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islandwalkers

The Island Walkers, by John Bemrose

“A beautiful, elegiac novel about place, family, and community. A profoundly moving book.”—Guy Vanderhaeghe

John Bemrose’s highly acclaimed national bestseller tells the story of a family who slips from fortune’s favour in a southwestern Ontario mill town during the mid-1960s. Like his father before him, Alf Walker is a fixer in the local textile mill. When a labour dispute forces him to choose between loyalty to his friends and his own advancement, Alf’s actions inadvertently set in motion a series of events that will reverberate far into the future. Meanwhile, Alf’s wife, Margaret, must reconcile her middle-class upbringing with her blue-collar reality, as her marriage is undermined by forces she cannot name. And after their eldest son, Joe, falls headlong for a girl he first glimpses on a bridge, the boy finds his world overturned by the passion and uncertainty of young love. At once intimate and epic in scope, The Island Walkers follows the Walker family to the very bottom of their night, only to confirm, in the end, life’s regenerative power.

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No Great Mischief, by Alistair MacLeod

“You will find scenes from this majestic novel burned into your mind forever.”—Alice Munro

Generations after their forebears went into exile, the MacDonalds still face seemingly unmitigated hardships and cruelties of life. Alexander, orphaned as a child by a horrific tragedy, has nevertheless gained some success in the world. Even his older brother, Calum, a nearly destitute alcoholic living on Toronto's skid row, has been scarred by another tragedy. But, like all his clansman, Alexander is sustained by a family history that seems to run through his veins. And through these lovingly recounted stories-wildly comic or heartbreakingly tragic-we discover the hope against hope upon which every family must sometimes rely.

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Natural Order, by Brian Francis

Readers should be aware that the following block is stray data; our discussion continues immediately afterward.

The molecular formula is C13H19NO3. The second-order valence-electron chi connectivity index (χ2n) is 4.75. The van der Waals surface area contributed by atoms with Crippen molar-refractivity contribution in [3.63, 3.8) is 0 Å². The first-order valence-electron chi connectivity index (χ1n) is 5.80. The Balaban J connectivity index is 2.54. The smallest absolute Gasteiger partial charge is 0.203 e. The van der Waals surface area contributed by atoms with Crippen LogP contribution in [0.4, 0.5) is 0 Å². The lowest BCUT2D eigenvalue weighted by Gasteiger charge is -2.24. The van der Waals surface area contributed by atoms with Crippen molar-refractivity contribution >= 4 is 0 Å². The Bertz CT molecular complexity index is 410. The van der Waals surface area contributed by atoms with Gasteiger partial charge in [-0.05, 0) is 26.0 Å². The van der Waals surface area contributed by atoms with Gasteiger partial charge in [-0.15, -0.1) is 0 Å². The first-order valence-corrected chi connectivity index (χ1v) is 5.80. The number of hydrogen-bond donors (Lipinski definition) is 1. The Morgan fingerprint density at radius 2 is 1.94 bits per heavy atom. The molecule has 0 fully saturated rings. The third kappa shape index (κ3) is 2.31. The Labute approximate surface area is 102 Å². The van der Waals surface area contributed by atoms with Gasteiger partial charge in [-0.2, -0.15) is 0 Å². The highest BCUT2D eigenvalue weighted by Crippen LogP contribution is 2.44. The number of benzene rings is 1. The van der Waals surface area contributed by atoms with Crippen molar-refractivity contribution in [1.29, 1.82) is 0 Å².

“Good, sharp, vivid writing.... When he hits the emotional high notes, Francis never wavers. In fact, if you value your dignity, I implore you not to read the final sixty pages in a public place: You will cry, hard, probably more than once.”—The Globe and Mail

Joyce Sparks has lived the whole of her 86 years in the small community of Balsden, Ontario. “There isn’t anything on earth you can’t find your own backyard,” her mother used to say, and Joyce has structured her life accordingly. Today, she occupies a bed in what she knows will be her final home, a shared room at Chestnut Park Nursing Home where she contemplates the bland streetscape through her window and tries not to be too gruff with the nurses.
 
This is not at all how Joyce expected her life to turn out. As a girl, she’d allowed herself to imagine a future of adventure in the arms of her friend Freddy Pender, whose chin bore a Kirk Douglas cleft and who danced the cha-cha divinely. Though troubled by the whispered assertions of her sister and friends that he was “fruity,” Joyce adored Freddy for all that was un-Balsden in his flamboyant ways.  When Freddy led the homecoming parade down the main street , his expertly twirled baton and outrageous white suit gleaming in the sun, Joyce fell head over heels in unrequited love.
 
Years later, after Freddy had left Balsden for an acting career in New York, Joyce married Charlie, a kind and reserved man who could hardly be less like Freddy. They married with little fanfare and she bore one son, John. Though she did love Charlie, Joyce often caught herself thinking about Freddy, buying Hollywood gossip magazines in hopes of catching a glimpse of his face. Meanwhile, she was growing increasingly alarmed about John’s preference for dolls and kitchen sets. She concealed the mounting signs that John was not a “normal” boy, even buying him a coveted doll if he promised to keep it a secret from Charlie.
 
News of Freddy finally arrived, and it was horrifying: he had killed himself, throwing himself into the sea from a cruise ship. “A mother always knows when something isn’t right with her son,” was Mrs. Pender’s steely utterance when Joyce paid her respects, cryptically alleging that Freddy’s homosexuality had led to his destruction. That night, Joyce threatened to take away John’s doll if he did not join the softball team. Convinced she had to protect John from himself, she set her small family on a narrow path bounded by secrecy and shame, which ultimately led to unimaginable loss.
 
Today, as her life ebbs away at Chestnut Park, Joyce ponders the terrible choices she made as a mother and wife and doubts that she can be forgiven, or that she deserves to be. Then a young nursing home volunteer named Timothy appears, so much like her long lost John. Might there be some grace ahead in Joyce’s life after all?

September 26, 2016